Sunday, July 05, 2015


In the midst of all the hullabaloo over who was going to influence the musical tastes of the newly discovered teenage demographic (and grab as much of their record buying money as possible), 
up walked Ray Price. Ray was just coming into his own after shedding his earlier Hank Williams influences so he was not particularly interested in trying to be a Rock’n’roller or embracing the emerging Nashville Sound. Instead he and his musical cohorts invented a sound of their own, the “Ray Price beat.” As Bill Friskics-Warren writes in HBTN, “‘We were having trouble getting a good clean bass sound,’ Price recalled of the session [that produced “Crazy Arms”]. ‘So instead of going with the standard 2/4 beat, I said, “Let’s try a 4/4 bass and a shuffle rhythm.” And it cut—
it cut clean through.’ Indeed, Buddy Killen’s surging bassline—which Price suggested be played on both electric and acoustic bass, making it doubly rocking—cut a swath wide enough for honky-tonk to rocket straight into the modern era. . . . Price and company transformed the gutbucket country shuffle of the postwar era into a pop-wise rhythm that kicked as hard as big-beat rock & roll. Hard enough, in fact, to knock [Carl] Perkins’s ‘Blue Suede Shoes’ off the top of the country charts. . . .”

6.  Crazy Arms • Ray Price • 1956

Ray Price, vocal; Van Howard, guitar/harmony vocal; Jack Pruett, Pete Wade, guitars; Jimmy Day, steel guitar; Tommy Jackson, fiddle; Floyd Cramer, piano; Buddy Killen, bass. Nashville, 1 March 1956

The Essential Ray Price is a good place to hear “Crazy Arms.”

Saturday, July 04, 2015

JULY 4th

’Long about July 4, 1957 this nine-year old heard rock’n’roll broadcast on the radio for the first time due to a parental error in station selection. Well, that’s all it took for the Kid to become a lifelong music crazy person fan listener collector wanna-DJ. 

The week of July 1, 1957 started out with Pat Boone’s “Love Letters in the Sand” enjoying its fifth week as the best selling single on Billboard’s Top 40 listing. Aural relief arrived a few days later when “(Let Me Be Your) Teddy Bear” by Elvis Presley knocked ol’ Pat off the number one spot and stayed put for six weeks until bested by Debbie Reynolds and “Tammy.”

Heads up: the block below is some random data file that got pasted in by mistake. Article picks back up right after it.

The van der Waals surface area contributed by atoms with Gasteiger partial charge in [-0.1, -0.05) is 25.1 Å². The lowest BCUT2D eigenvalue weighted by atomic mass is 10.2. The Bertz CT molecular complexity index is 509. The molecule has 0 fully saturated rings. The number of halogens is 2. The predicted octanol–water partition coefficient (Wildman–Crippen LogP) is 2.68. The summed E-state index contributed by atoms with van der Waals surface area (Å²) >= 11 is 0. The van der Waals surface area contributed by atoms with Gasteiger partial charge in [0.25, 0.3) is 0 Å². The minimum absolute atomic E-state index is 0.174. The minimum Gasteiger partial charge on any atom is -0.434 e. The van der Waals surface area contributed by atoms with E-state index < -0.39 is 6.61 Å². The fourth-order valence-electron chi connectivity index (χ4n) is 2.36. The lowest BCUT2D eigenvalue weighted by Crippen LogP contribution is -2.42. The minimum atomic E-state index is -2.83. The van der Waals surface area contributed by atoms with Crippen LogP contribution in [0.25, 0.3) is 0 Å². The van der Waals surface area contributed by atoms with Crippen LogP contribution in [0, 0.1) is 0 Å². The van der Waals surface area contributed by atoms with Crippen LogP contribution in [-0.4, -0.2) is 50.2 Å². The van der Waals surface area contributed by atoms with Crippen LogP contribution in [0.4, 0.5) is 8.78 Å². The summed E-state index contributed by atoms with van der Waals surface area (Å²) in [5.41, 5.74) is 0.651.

Not hard to guess which record we’re spinning today. . . .

Elvis Presley • (Let Me Be Your) Teddy Bear • 1957

Elvis Presley, vocal/guitar; session musicians: Scotty Moore, Tiny Timbrell, guitars; Bill Black, bass; D. J. Fontana, drums; Dudley Brooks, Gordon Stoker, Hoyt Hawkins, piano; The Jordanaires, vocals. Paramount Scoring Stage, Hollywood, January 1957

“Teddy Bear” can be heard on Artist of the Century.

Image: Elvis performs “Teddy Bear” in the movie Loving You, via 

Our forthcoming post-Independence Day adventures: B. B. Junior hollers out, “Hey, Earl Hooker!” and Charles Mingus gets real with himself; Aaron Neville lauds the leader of the Club; Ray Price shuffles right on through the rock’n’roll/Nashville Sound kerfuffle; Hop Wilson experiences an existential crisis as Sonny Boy Williamson checks up on his baby, find out what she’s puttin’ down. And . . . here’s Leon again!

Friday, July 03, 2015


Lucille Bogan • They Ain’t Walking No More • 1930

Lucille Bogan, vocal; Charles Avery, piano. Chicago, late March 1930

Illustration: Ben Shahn. Four Piece Orchestra, 1944

Thursday, July 02, 2015


Inconsolable: decades-old war poems resonate 2015, world without end, amen. As Mingus reflects this reality from a darkened room, 1963, and Dimitur ferries teenage Stoyanova’s plaint across decades, so our local cantina is serving it up 100 proof. . . . Johnny Twovoice wails gospel-syncopated “oh baby” on out Central Avenue, across burnt out lanes, over high line poles, Plains states to Asia Minor. “Is anyone living to look for future forgiveness?” A lone mandolin trills its response from an Appalachian front porch.  —FJ

Greg Brown • Joy Tears • 2006

Greg Brown, acoustic guitar/harmonica/vocals; Bo Ramsey, electric guitar; Rico Cicalo, acoustic bass/electric bass; Steve Hayes, drums/percussion; Ricky Peterson, acoustic piano/B3. Memphis, c. 2006

“Joy Tears” is the first track on Greg Brown’s The Evening Call.

Image: Japanese women walk through Hiroshima ruins, August 1945.

Wednesday, July 01, 2015


Jimmy Smith • Back At The Chicken Shack • 1960

Jimmy Smith, organ; Stanley Turrentine, tenor sax; Kenny Burrell, guitar; Donald Bailey, drums. 25 April 1960

“Back at the Chicken Shack” is, natcherly, on Back at the Chicken Shack: The Incredible Jimmy Smith.

Photo: Soviet premier Nikita Khrushchev and farmer Roswell Garst at Garst’s farm, Guthrie County, Iowa, 
September 23, 1959. Photo source: Bolshevik Mean Girls

Tuesday, June 30, 2015


Clifton Chenier • Ain't No Need Of Crying

Clifton Chenier, vocal/accordion; Cleveland Keyes, guitar; Joe Morris, bass; Robert St. Julien, drums; Cleveland Chenier, washboard. Houston, 1 April 1969

“Ain’t No Need of Crying” is the opening track to Clifton Chenier Sings the Blues.

Photo: Mr Barbecue backyard, Lombard, Illinois. 1989. Photo copyright © 2015 by Brad Barrett. Reproduced here by permission of copyright holder.

Monday, June 29, 2015


Willie May Williams • Where the Sun Never Goes Down • 1949

Willie May Williams, vocal/guitar. Philadelphia, October 1949